In fifteen years the EU will have a different position on the world stage, according to new research by the European Foresight Expert Group. Compared to Asia, its population and trade will lessen but there will be an increase in the proportion of Europeans aged over 65 years. To face these challenges the research suggests that the EU should adopt a new socio-ecological model. This would re-define our patterns of consumption and production, consider the changing dynamics between rural and urban areas and incorporate the shifting balance between generations.
The findings are the result of analysis by a range of experts, including representatives from think tanks, universities, industry, the EC and governmental bodies. The experts developed predictions for the world in 2025, firstly by highlighting the global trends in population, development, trade and poverty and secondly by outlining the tensions in natural resources, migration and urbanisation. The researchers identified several transitions necessary to cope with these trends and tensions.
- According to the UN, the world population will increase by 20 per cent to 8 billion between now and 2025. 97 per cent of this growth will occur in developing countries. The EU population will account for 6.5 per cent of the world population and will have the largest proportion of people aged over 65 years.
- The centre of gravity of world production and technological development will move towards Asia. EU exports could drop from 39 to 32 per cent of total global production.
- There will be an estimated 250 million migrants in 2025 and 65 per cent will be in developed countries.
- Poverty will be concentrated in cities and mega-cities (those with more than 10 million inhabitants).
- World energy demand will increase by 50 per cent by 2025 and in 2030 the EU will import almost 70 per cent of its energy needs.
- If Europe is not followed by other powers in its efforts to slow climate change, we are unlikely to reach the objective of remaining below a 2ºC global temperature rise.
- The population increase will cause tensions with food availability and malnutrition will increase. Buying up farmland abroad could threaten the livelihoods of the poor. Biofuels are a potential threat to agriculture, especially if second generation biofuels are not available by 2025.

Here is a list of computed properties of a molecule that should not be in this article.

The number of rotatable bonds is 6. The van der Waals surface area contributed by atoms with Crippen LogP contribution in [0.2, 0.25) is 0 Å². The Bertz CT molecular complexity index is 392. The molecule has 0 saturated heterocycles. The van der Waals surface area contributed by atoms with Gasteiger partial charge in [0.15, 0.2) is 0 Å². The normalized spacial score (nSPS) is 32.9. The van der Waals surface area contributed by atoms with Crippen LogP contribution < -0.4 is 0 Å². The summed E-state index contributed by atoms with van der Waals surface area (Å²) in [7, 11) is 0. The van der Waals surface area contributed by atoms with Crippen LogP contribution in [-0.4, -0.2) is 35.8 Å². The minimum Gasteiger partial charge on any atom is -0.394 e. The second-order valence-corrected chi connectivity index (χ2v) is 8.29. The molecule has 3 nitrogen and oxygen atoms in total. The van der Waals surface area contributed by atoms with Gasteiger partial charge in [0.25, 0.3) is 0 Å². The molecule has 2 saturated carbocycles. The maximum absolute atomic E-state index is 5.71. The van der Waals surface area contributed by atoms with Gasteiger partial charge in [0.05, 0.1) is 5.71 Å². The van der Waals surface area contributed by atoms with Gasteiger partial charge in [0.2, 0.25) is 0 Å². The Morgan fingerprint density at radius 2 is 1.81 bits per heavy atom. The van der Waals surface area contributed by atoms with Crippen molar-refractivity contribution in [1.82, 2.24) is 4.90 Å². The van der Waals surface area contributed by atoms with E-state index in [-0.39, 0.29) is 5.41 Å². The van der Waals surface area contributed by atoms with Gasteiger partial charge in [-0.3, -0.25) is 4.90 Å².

- In 2025 it is estimated that 3 billion people will not have access to clean water. Although desalination technologies could help, the first generation desalination plants will use combustion energy and increase CO2 emissions unless powered by renewable energy.
- A constant rise in energy prices could be contained by increases in renewable energy and reductions in energy consumption. However, a possible ‘oil peak’ in 2025 would cause major tensions.
- Increasing multi-culturalism in cities could have positive impacts but could cause conflict, triggered by events such as economic crises and pandemics.
- In the last sixty years world governance has been either bipolar in nature between the USA and the Soviet Union or, latterly, dominated by the USA. From 2008 until 2025 the world will need to become multi-polar. With its common governance system that recognises the diversity of nation states, the EU could lead by example.
- Pressures on the environment and raw materials mean that the EU will need a new way of producing, consuming, living and moving. This will mean a transition to a socio-ecological model that considers the interaction of individuals and their environment, including the development of green goods and services whose worth is expected to double by 2020.
- The possible ‘oil peak’ in 2025 will require a transition towards the ‘after-oil era’. Advances are needed in renewable energy, carbon capture and storage, nuclear power, hydrogen and fuel cells. Hand-in-hand with this must go economic incentives such as taxation and a market for pollution permits. Changes in behaviour are essential; stimulated by appropriate policies to reduce consumption.
- The growth of cities, particularly in Asia, will require investment in infrastructure and housing, estimated at 200 trillions of dollars from now to 2030. These could provide a major opportunity for collaborative sustainable development projects between the EU and international partners.
- The expected aging of the European population will produce tensions in public finances. However, the EU could benefit from new markets in pharmaceuticals, medical equipment and cultural products for elderly people.
- Finally, to promote the above transitions the EU will need better co-ordination between national and EU policies as well as different policy areas.
The World in 2025 – Rising Asia and Socio-Ecological Transition (duration: 01/01/2008 – 31/12/2008) was a Specific Targeted Research Project funded under the 7th Framework Programme for Research of the European Union, Thematic Priority 7 – Foresight activities.
Contact: Domenico Rossetti, firstname.lastname@example.org